Foraging teacher and Association of Foragers member Mark Williams of Galloway Wild Foods explores the growing popularity of wild garlic and suggests some strategies to help keep it abundant.
This article focuses on considerate harvesting of wild garlic. For more detailed information around identification, look-alikes, nutrition and culinary uses, see this article: https://gallowaywildfoods.com/wild-garlicramsons-edibility-identification-distribution/
Wild garlic (Allium ursinum) has become a poster-plant for the resurgent interest in foraging in recent years. It isn’t hard to work out why: it is straightforward to identify, very good for you, delicious, versatile in the kitchen, and is abundant across much of the UK and Europe.
It has become the star of thousands of social media posts, foraging websites, cookery columns, and even TV shows, moving it from the relatively niche world of foraging into the mainstream. Everyone is enthusiastic: even conservation organisations are sharing recipes for it and encouraging people to connect with its charms.
In doing so there tends to be a strong focus on its abundance and deliciousness, but not usually much detail on how to harvest it sensitively. Social media posts are often in such a hurry to show how pretty and delicious wild garlic can be that they forget to share more intimate messages around its ecology, and how to forage it in ways that are sensitive to the plant, its environment, and other creatures - including other foragers - that enjoy or rely upon it. Foraging websites do a little better, often mentioning that it should be “foraged responsibly”, but rarely spelling out how that might best be done. I often get asked on my guided walks about what is an appropriate amount to harvest.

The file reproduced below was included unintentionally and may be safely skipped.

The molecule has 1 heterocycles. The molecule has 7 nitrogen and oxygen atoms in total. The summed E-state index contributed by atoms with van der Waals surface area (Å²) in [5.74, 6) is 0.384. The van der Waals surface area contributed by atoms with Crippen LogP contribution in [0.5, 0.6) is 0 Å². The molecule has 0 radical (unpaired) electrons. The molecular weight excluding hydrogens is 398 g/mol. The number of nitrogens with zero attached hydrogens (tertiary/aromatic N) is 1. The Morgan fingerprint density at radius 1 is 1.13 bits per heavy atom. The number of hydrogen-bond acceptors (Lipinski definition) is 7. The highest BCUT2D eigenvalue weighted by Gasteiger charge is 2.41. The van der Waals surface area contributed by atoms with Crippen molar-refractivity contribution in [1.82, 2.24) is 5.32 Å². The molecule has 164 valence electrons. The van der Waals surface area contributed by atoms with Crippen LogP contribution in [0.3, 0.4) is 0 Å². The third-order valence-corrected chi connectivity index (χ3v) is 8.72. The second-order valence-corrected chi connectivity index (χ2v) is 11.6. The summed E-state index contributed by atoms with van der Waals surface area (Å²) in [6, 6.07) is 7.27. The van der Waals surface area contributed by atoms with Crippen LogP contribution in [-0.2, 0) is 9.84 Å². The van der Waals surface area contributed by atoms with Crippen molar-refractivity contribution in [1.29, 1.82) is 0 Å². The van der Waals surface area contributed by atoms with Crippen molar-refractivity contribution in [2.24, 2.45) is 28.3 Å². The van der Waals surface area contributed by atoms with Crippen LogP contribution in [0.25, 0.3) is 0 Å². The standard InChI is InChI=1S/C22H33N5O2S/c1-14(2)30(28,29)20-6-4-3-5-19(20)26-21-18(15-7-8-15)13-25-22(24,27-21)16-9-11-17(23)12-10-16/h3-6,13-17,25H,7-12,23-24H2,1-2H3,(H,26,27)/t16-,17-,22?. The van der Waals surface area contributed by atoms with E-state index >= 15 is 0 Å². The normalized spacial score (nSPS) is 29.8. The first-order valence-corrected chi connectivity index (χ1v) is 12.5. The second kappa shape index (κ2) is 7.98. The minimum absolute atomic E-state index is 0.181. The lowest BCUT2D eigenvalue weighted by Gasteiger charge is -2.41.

The green blanket of wild garlic that covers so many UK woodlands in spring can give the impression of endless abundance that no amount of harvesting will make a dent in. Fishermen used to feel similarly about herring and cod...right up until they were gone!
Its easy - perhaps too easy - to grab a clump of wild garlic and crop it off at the base, repeat, and in so doing fill a carrier bag in a few minutes. Several bag-fulls later and there’s a bit of a bald patch on the forest floor…but no problem - it will be back just fine next year….won’t it?
The principles of the Association of Foragers recognise that each species that is foraged and each location in which foraging takes place require their own set of skills and insights. In this respect it is impractical and undesirable to impose a comprehensive set of rules around foraging. But that doesn't mean its not important to understand the deeper ecological significance of individual species: foraging is as much about learning and cherishing as it is about harvesting and eating.
Below I’ve outlined a few of the less discussed ecological roles of wild garlic, and a little about its life cycle and resilience. I’ve added some thoughts on why and how to considerately harvest it so that, as it grows ever more popular, it won’t suffer from its popularity. I have no doubt that most of these points will be second nature to many foragers, but I hope its helpful to collect them in one place.